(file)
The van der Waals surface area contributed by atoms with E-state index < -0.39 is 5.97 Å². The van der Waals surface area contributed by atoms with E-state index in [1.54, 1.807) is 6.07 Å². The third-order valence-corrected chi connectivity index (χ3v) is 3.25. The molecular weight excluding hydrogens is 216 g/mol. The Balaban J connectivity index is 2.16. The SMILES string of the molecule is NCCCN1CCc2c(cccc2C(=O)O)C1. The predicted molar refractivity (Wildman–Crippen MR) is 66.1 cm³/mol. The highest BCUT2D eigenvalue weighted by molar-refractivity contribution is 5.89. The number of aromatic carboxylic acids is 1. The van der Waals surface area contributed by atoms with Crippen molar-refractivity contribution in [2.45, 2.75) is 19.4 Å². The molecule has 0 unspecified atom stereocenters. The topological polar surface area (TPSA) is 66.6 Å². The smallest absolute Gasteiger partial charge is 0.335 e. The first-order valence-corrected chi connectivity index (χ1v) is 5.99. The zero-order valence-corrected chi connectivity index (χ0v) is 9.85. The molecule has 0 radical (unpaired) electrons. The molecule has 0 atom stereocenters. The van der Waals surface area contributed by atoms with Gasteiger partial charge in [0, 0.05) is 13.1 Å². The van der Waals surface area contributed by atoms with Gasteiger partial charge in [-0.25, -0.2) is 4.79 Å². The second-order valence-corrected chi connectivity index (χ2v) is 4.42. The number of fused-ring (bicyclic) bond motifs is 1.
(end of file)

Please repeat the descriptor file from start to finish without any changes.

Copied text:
The van der Waals surface area contributed by atoms with E-state index < -0.39 is 5.97 Å². The van der Waals surface area contributed by atoms with E-state index in [1.54, 1.807) is 6.07 Å². The third-order valence-corrected chi connectivity index (χ3v) is 3.25. The molecular weight excluding hydrogens is 216 g/mol. The Balaban J connectivity index is 2.16. The SMILES string of the molecule is NCCCN1CCc2c(cccc2C(=O)O)C1. The predicted molar refractivity (Wildman–Crippen MR) is 66.1 cm³/mol. The highest BCUT2D eigenvalue weighted by molar-refractivity contribution is 5.89. The number of aromatic carboxylic acids is 1. The van der Waals surface area contributed by atoms with Crippen molar-refractivity contribution in [2.45, 2.75) is 19.4 Å². The molecule has 0 unspecified atom stereocenters. The topological polar surface area (TPSA) is 66.6 Å². The smallest absolute Gasteiger partial charge is 0.335 e. The first-order valence-corrected chi connectivity index (χ1v) is 5.99. The zero-order valence-corrected chi connectivity index (χ0v) is 9.85. The molecule has 0 radical (unpaired) electrons. The molecule has 0 atom stereocenters. The van der Waals surface area contributed by atoms with Gasteiger partial charge in [0, 0.05) is 13.1 Å². The van der Waals surface area contributed by atoms with Gasteiger partial charge in [-0.25, -0.2) is 4.79 Å². The second-order valence-corrected chi connectivity index (χ2v) is 4.42. The number of fused-ring (bicyclic) bond motifs is 1.